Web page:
The Tucson sector of the U.S.- Mexico border is considered the most heavily trafficked by illegal immigrants and drug smugglers in the United States. Credit: John Moore/Getty Images
Justices at the Court picked apart the Obama administration’s arguments against Arizona’s controversial immigration law today.
As SCOTUSblog.com reports, Conservative Justice Antonin Scalia was “pushing the radical idea that the Constitution gives states the clear authority to close their border entirely to immigrants without a legal right to be in the U.S.” With Justice Elena Kagan recused, the seven other justices tried to square state rights with federal jurisdiction over immigration laws.
Myriad reporters and analysts who listened to this morning’s arguments believe the Court sounds ready to accept some key provisions of S.B. 1070.
The provisions being considered are as follows: 1. requires Arizona law enforcement officers to question individuals believed to be undocumented; 2. makes it a state crime when an immigrant fails to carry their “papers”; 3. makes it a state crime for undocumented immigrants to work; 4. grants police power to make a warrantless arrest if they believe someone has committed a deportable crime.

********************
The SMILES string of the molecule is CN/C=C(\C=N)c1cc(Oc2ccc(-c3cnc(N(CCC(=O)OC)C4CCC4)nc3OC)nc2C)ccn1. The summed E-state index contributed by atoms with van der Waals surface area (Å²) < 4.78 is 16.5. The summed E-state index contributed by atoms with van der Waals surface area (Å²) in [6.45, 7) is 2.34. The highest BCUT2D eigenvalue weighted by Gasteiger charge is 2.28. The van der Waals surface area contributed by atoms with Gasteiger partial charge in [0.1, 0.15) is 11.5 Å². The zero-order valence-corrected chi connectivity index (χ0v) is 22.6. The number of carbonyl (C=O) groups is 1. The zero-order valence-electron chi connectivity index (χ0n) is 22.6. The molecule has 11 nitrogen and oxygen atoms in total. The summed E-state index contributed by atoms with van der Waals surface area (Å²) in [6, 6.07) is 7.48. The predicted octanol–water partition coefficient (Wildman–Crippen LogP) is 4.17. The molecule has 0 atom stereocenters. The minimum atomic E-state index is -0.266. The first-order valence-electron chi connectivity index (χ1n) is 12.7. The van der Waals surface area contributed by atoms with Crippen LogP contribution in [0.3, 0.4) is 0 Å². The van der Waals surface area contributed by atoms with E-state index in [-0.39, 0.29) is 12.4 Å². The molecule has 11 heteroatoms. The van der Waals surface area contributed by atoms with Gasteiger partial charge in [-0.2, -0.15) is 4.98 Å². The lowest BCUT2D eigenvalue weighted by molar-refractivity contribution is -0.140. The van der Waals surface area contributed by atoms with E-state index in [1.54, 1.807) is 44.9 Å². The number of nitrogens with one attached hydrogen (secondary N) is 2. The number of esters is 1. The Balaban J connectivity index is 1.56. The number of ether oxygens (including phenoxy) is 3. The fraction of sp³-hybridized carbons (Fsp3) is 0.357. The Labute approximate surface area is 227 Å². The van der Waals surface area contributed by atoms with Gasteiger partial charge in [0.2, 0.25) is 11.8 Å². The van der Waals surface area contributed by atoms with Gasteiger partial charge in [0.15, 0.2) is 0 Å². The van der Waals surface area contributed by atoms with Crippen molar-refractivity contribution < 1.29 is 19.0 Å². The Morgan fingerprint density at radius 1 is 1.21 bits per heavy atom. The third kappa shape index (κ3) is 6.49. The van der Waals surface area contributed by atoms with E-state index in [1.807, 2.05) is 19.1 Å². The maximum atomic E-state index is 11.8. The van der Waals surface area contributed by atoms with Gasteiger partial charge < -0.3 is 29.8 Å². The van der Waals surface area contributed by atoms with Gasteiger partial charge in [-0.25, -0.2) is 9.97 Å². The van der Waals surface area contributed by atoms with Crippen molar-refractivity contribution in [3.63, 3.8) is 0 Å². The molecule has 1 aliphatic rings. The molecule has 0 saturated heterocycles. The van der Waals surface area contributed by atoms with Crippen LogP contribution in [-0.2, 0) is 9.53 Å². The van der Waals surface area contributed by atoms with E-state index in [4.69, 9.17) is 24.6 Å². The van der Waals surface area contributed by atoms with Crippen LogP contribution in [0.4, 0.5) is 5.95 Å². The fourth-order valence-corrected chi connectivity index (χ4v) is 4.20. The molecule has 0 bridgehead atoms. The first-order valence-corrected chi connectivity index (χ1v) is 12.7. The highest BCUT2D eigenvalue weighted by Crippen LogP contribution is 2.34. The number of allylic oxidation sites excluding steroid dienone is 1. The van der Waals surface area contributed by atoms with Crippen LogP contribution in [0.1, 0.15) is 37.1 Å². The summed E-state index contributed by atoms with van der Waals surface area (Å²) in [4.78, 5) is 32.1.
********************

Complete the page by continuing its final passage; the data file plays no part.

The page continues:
The overall goal of S.B. 1070 is to encourage illegal immigrants to show themselves out – a notion dubbed as “self-deportation.” Five other states followed Arizona’s lead in 2011 – Georgia, Utah, Alabama, Indiana and South Carolina – albeit with limited success in the lower courts. This Supreme Court decision could bolster or quash that trend.
How strong were the arguments from both sides in the courtroom today? What incisive questions came from the bench? How would this ruling affect the rest of the country? What are the political implications during this election year? Why are some states cracking down on illegal immigrants? How does that fit the historical picture of the United States’ relationship with migrants?
Kitty Felde, KPCC Washington Correspondent
Ira Mehlman, Spokesperson, Federation for American Immigration Reform
Hector Villagra, Executive Director, ACLU (American Civil Liberties Union) of Southern California
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